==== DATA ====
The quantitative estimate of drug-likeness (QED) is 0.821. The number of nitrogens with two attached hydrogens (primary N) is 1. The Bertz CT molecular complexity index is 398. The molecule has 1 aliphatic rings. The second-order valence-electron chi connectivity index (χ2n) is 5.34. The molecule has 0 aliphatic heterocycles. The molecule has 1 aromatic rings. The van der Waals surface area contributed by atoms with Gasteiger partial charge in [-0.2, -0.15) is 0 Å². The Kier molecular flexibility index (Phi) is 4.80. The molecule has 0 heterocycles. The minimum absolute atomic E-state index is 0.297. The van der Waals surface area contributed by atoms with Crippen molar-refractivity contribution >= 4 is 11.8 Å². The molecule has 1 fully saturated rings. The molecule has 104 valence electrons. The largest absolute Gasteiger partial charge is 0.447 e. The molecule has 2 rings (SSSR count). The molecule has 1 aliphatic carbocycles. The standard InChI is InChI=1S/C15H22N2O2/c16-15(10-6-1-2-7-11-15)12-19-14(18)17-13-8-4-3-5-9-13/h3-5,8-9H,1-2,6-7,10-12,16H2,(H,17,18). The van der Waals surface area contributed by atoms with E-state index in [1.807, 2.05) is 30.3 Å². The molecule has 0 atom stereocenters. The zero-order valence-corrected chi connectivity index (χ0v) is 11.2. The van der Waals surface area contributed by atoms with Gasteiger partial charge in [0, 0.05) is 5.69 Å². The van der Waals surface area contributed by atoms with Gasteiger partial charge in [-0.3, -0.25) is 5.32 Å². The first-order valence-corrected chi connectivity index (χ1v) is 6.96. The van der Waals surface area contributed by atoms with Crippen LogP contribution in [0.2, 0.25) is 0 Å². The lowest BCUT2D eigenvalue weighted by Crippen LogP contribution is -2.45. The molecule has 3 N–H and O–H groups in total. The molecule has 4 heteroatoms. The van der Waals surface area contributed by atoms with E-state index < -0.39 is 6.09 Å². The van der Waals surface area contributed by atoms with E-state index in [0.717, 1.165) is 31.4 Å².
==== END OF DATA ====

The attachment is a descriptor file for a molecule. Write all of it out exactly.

The quantitative estimate of drug-likeness (QED) is 0.821. The number of nitrogens with two attached hydrogens (primary N) is 1. The Bertz CT molecular complexity index is 398. The molecule has 1 aliphatic rings. The second-order valence-electron chi connectivity index (χ2n) is 5.34. The molecule has 0 aliphatic heterocycles. The molecule has 1 aromatic rings. The van der Waals surface area contributed by atoms with Gasteiger partial charge in [-0.2, -0.15) is 0 Å². The Kier molecular flexibility index (Phi) is 4.80. The molecule has 0 heterocycles. The minimum absolute atomic E-state index is 0.297. The van der Waals surface area contributed by atoms with Crippen molar-refractivity contribution >= 4 is 11.8 Å². The molecule has 1 fully saturated rings. The molecule has 104 valence electrons. The largest absolute Gasteiger partial charge is 0.447 e. The molecule has 2 rings (SSSR count). The molecule has 1 aliphatic carbocycles. The standard InChI is InChI=1S/C15H22N2O2/c16-15(10-6-1-2-7-11-15)12-19-14(18)17-13-8-4-3-5-9-13/h3-5,8-9H,1-2,6-7,10-12,16H2,(H,17,18). The van der Waals surface area contributed by atoms with E-state index in [1.807, 2.05) is 30.3 Å². The molecule has 0 atom stereocenters. The zero-order valence-corrected chi connectivity index (χ0v) is 11.2. The van der Waals surface area contributed by atoms with Gasteiger partial charge in [0, 0.05) is 5.69 Å². The van der Waals surface area contributed by atoms with Gasteiger partial charge in [-0.3, -0.25) is 5.32 Å². The first-order valence-corrected chi connectivity index (χ1v) is 6.96. The van der Waals surface area contributed by atoms with Crippen LogP contribution in [0.2, 0.25) is 0 Å². The lowest BCUT2D eigenvalue weighted by Crippen LogP contribution is -2.45. The molecule has 3 N–H and O–H groups in total. The molecule has 4 heteroatoms. The van der Waals surface area contributed by atoms with E-state index < -0.39 is 6.09 Å². The van der Waals surface area contributed by atoms with E-state index in [0.717, 1.165) is 31.4 Å².